A programme of meaningless Dáil reform

Guillotine practices will undermine plans

Dail reform promised - “There is simply no reason to believe that today’s promises of reform are any less cynical than those made two years ago.” (Photograph: Alan Betson)

Dail reform promised - “There is simply no reason to believe that today’s promises of reform are any less cynical than those made two years ago.” (Photograph: Alan Betson)


There is just one thing worth knowing about the Government’s promises radically to reform the Dáil if we vote to abolish the Seanad. They don’t mean it. If you want to gauge their sincerity, go to Dublin Zoo and tell sad stories to crocodiles.

Last week, the Government briefed political correspondents on the plans for Dáil reform that are to be agreed by the cabinet today. From all the reports, those plans look mildly significant.

There will be new Dáil “super-committees” to examine legislation at different stages. These committees will have access to independent expertise. There will be some increase in sitting hours and wider consultation on legislative priorities.

All very fine and well. These are modest and obvious measures that should have been introduced a long time ago, whether or not the Seanad is abolished. But then there’s a “reform” that makes them meaningless: the Government will set a target of a reduction of 20 per cent in the use of the guillotine to ram through legislation without proper scrutiny.

Twenty per cent is a lot, right? If you got a further 20 per cent cut in your wages you’d really feel it. If footballers gave 20 per cent more than the 110 per cent they already give, they’d be super-superhuman. But, in this context, a better comparison might be with a mass murderer promising to kill 20 per cent fewer people in the future and then claiming to be a reformed character. Reducing the most egregious abuse of the democratic process by one-fifth still leaves an egregious abuse of the democratic process.

Let’s remind ourselves what the guillotine involves. Bills wind their way through five stages of consideration, though only three of them really matter: the committee stage, where amendments are made, the report stage where the amended Bill is debated, and the final stage where the Bill in its final form is passed or (very rarely) rejected.

This looks like a decent level of scrutiny – unless the guillotine chops off its head by short-circuiting the whole process, sometimes in a matter of a few hours. The problem is not just that Opposition amendments get short shrift. It is that the Government often introduces amendments of its own at the report stage, amendments that have not been scrutinised at all. These amendments are then rammed through without debate. Sometimes, this even happens at the committee stage.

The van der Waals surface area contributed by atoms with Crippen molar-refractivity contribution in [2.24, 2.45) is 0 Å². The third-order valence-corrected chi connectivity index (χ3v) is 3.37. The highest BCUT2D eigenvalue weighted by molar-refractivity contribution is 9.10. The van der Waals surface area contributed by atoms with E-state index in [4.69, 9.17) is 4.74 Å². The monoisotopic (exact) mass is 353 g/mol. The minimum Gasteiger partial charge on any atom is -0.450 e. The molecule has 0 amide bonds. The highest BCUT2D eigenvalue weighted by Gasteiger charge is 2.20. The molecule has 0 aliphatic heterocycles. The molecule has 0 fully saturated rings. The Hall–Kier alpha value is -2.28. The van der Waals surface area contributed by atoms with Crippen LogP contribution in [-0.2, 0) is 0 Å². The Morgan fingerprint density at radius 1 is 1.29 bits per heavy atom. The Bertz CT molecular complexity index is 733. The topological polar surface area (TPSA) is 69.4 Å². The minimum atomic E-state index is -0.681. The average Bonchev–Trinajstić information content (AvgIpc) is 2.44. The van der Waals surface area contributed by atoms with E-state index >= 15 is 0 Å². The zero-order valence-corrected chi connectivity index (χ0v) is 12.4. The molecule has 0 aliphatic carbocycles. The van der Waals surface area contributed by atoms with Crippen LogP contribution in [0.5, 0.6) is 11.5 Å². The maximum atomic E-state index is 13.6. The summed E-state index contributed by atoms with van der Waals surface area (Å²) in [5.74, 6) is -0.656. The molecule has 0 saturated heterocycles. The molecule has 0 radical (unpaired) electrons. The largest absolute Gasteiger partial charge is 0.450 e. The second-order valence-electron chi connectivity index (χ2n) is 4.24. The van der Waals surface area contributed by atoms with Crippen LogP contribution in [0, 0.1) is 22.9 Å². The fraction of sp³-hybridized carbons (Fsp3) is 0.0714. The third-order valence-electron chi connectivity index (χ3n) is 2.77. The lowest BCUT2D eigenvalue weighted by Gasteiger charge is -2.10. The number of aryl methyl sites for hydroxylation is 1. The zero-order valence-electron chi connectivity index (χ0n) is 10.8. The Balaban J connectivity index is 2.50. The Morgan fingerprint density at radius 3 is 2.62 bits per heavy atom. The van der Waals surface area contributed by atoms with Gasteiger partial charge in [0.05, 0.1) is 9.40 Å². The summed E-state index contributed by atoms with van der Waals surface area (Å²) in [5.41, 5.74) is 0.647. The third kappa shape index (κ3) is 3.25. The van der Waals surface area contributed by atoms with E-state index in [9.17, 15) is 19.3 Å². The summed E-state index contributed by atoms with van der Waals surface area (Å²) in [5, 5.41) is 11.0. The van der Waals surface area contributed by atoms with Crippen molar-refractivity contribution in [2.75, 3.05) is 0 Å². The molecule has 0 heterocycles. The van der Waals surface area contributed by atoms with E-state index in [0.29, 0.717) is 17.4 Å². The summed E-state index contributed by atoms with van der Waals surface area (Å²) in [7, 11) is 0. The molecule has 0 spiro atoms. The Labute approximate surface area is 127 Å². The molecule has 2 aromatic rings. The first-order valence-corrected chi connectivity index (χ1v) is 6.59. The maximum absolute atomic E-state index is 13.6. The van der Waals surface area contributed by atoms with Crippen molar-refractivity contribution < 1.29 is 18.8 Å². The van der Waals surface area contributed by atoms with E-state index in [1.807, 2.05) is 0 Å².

While this process continues at all, it makes a complete nonsense of all the earlier scrutiny. We could have committees made up of the greatest sages, seers and savants in history and they could deliberate for aeons on every line of legislation. It would make damn all difference so long as the Government can, in the end, simply conjure up its own amendments and have them passed, literally without scrutiny.

Flawed legislation
Take, for example, the property tax, an issue that affects every household in Ireland. When the original legislation was passed last year, just three of 88 amendments were even discussed.

Not surprisingly, the legislation was flawed and the Government had to introduce a Local Property Tax Amendment Bill, with changes to 16 sections of the act, last March. There were 67 amendments.

How many were discussed, even cursorily? None at all. “Debate” began around 6pm. It ended around 6.15, resumed at 7.05, adjourned at 7.30, resumed at 9 and ended at 10.30 – not much more than two hours in total. Serious issues were raised – the situations, for example, of people with disabilities who had modified their homes, or of those living in homes built with pyrite. None was addressed with the slightest seriousness.

Is this an unfair example, an anomaly in a process of genuine scrutiny? No. The use of the guillotine is not an aberration – it is now the norm. Fifty two of the 90 Bills passed in this Dáil have been guillotined. So we can do the sums. A reduction of 20 per cent in the use of the guillotine would mean that, instead, just 40 of 90 Bills will be rammed through what is supposed to be the people’s assembly. And this is reform: parliament will abandon its basic responsibilities a little less often.

Even this monumental victory for democracy is, of course, to be taken on trust. It’s a “target”. And what reason is there to believe that the Government has the slightest intention of reaching that target? Its promises in this area are written on water.

The Programme for Government pledges to “restrict the use of guillotine motions . . . that prevent Bills from being fully debated, so that guillotining is not a matter of routine as it has become at present.” Instead, the use of the guillotine has actually increased significantly. There is simply no reason to believe that today’s promises of reform are any less cynical than those made two years ago.

This is why there is there is a case for going to the washing line, taking a peg, bringing it to the polling booth next month and putting it over your nose as you vote No in the Seanad referendum. The Seanad stinks – just not quite as highly as this parody of democratic reform.

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